We need to make our prayer like David after the prophet Nathan convicted him of his sin with Bathsheba in Psalm 51:12, “Restore to me the joy of your salvation and grant me a willing spirit, to sustain me.”

Discerning Reflection: How have I been apathetic or even lukewarm in my relationship with Jesus? What can I do TODAY to address this? Do I truly desire this and why?

Prayer: Lord, restore to me the joy of my salvation. Thank you for your work on the cross and may I never take that for granted. Forgive me of apathy I have had and give me a fire again for a relationship with You! Amen.

Tim Ferrara

Discerning Dad


Mene mene tekel upharsin

June 1, 2019 by Witness for Jesus

Dear friends,

Have you heard the expression “the writing on the wall”?

Usually we use it in the context that someone saw or ignored it, meaning that they had seen or ignored a warning, something unfortunate was about to happen if they didn’t listen to this warning and yet they continued doing what they were doing…

Did you know that this saying actually stems from a story in the bible?

Me, I didn’t.

Only today when I was reading the bible did I realize that this is where it came from.

I am talking about the book of Daniel chapter 5.

For many of you, the phrase “writing on the wall” will have rung a bell, but let me freshen up your memory or fill you in if you’ve not heard about it:


That was the title of the writing upon king Belshazzar’s wall.

The phrase appeared on a wall in the palace of Belshazzar, the acting king of Babylon.

He is referred to as the “son of Nebuchadnezzar”, although he was not Nebuchadnezzar’s immediate successor. The biblical account of the mysterious and frightening appearance of the phrase mene mene tekel upharsin has given rise to the modern expression “the handwriting on the wall,” meaning “a portent or warning of inevitable misfortune.”

Daniel 5 tells the story of the Babylonian ruler Belshazzar, a rich and debauched king, who gave a banquet to his court. During the drunken party, the sacred vessels from the Jewish temple, stolen by Nebuchadnezzar in 586 BC, were used in a blasphemous manner. At the height of the festivities, a man’s hand was seen writing on the wall the mysterious words “mene mene tekel upharsin” (verse 25). The king was terrified. But no one could understand what the words meant. All attempts at interpretation by Belshazzar’s wise men failed until the prophet Daniel was called in.

Daniel was one of the captives from Judah brought to Babylon by Nebuchadnezzar. Daniel was given wisdom from God to read and translate the words, which meant “numbered, numbered, weighed, divided.” Daniel told the king, “Here is what these words mean: Mene: God has numbered the days of your reign and brought it to an end. Tekel: You have been weighed on the scales and found wanting. Peres: Your kingdom is divided and given to the Medes and Persians” (Daniel 5:26–28). Peres is the singular form of upharsin. The Bible never identifies what language the words were in.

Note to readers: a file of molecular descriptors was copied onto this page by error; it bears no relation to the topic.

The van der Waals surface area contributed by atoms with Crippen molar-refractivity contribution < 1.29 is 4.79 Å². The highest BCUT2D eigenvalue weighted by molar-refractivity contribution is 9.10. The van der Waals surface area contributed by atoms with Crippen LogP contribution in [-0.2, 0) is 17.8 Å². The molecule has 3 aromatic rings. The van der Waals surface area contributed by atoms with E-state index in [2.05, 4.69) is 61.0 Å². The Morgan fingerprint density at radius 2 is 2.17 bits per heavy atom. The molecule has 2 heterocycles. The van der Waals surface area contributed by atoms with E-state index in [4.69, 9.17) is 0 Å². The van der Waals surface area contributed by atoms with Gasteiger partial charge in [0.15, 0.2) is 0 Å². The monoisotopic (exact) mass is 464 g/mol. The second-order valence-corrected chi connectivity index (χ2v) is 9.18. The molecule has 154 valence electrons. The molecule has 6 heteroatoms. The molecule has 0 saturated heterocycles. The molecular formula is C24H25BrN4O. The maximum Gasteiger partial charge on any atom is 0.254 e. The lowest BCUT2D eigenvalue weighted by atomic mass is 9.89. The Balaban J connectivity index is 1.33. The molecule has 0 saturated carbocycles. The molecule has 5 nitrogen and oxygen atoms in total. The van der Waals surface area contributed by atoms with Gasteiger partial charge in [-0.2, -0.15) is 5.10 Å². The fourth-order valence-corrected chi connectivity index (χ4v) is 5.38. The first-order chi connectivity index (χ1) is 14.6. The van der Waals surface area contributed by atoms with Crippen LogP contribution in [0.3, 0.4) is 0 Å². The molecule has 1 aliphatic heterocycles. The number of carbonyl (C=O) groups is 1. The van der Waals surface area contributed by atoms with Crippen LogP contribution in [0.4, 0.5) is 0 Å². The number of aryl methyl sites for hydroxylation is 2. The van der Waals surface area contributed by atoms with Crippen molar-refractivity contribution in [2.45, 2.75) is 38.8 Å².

The handwriting on the wall proved true. In fact, it proved fatal for the dissolute Belshazzar. Just as Daniel had said, the kingdom of Babylon was divided between the Medes and Persians, and it happened that very night. Belshazzar was slain, and his kingdom passed to Darius the Mede (Daniel 5:30–31).

Belshazzar had not lived his life for GOD, nor had he feared HIM. This is why this came upon him according to the bible and to this story.

When you hear or recall this story, what is it telling you and how do you translate it into your life today?

To me, this can mean two things for us and in our lives:

  1. Either it is a warning to us that something we are doing must stop immediately, because it is not of GOD’s will, that we are living our life missing what he wants for us, that we are not on our path, not obeying HIS calling for us
  2. Or it can also be a warning for our enemies that their days are numbered and that they are about to die – this will be spiritually most of the time, usually not in a literal sense, but it also can be…

Which of the two meanings apply to your current situation, you will know immediately and most likely, you have even known what the meaning is before I suggested the options…

This is how GOD speaks to us, this is why HE has created the bible, so that we can hear HIM, so that we can learn what HE wants us to learn.

For me, it is always fascinating and a mystery at the same time, how GOD directs me to the very story that I am supposed to read and hear that day.

This one came to me through a movie that I watched – I don’t watch secular movies any longer, just as I renounced and stopped listening to secular music a while ago, and I also don’t have a TV at home, because I find that the media are trying to manipulate our brains and wellbeing too much with their negative propaganda, spreading fear and also with the subliminal messages and attempts to control our minds being sent out through the media…

But I do sometimes like to watch a film for entertainment and when I do, I sometimes like to watch one of the many Christian, Nigerian movies  – there are many of them and if you are interested, you can find them on youtube, just type in “mount zion movies” to give you an example.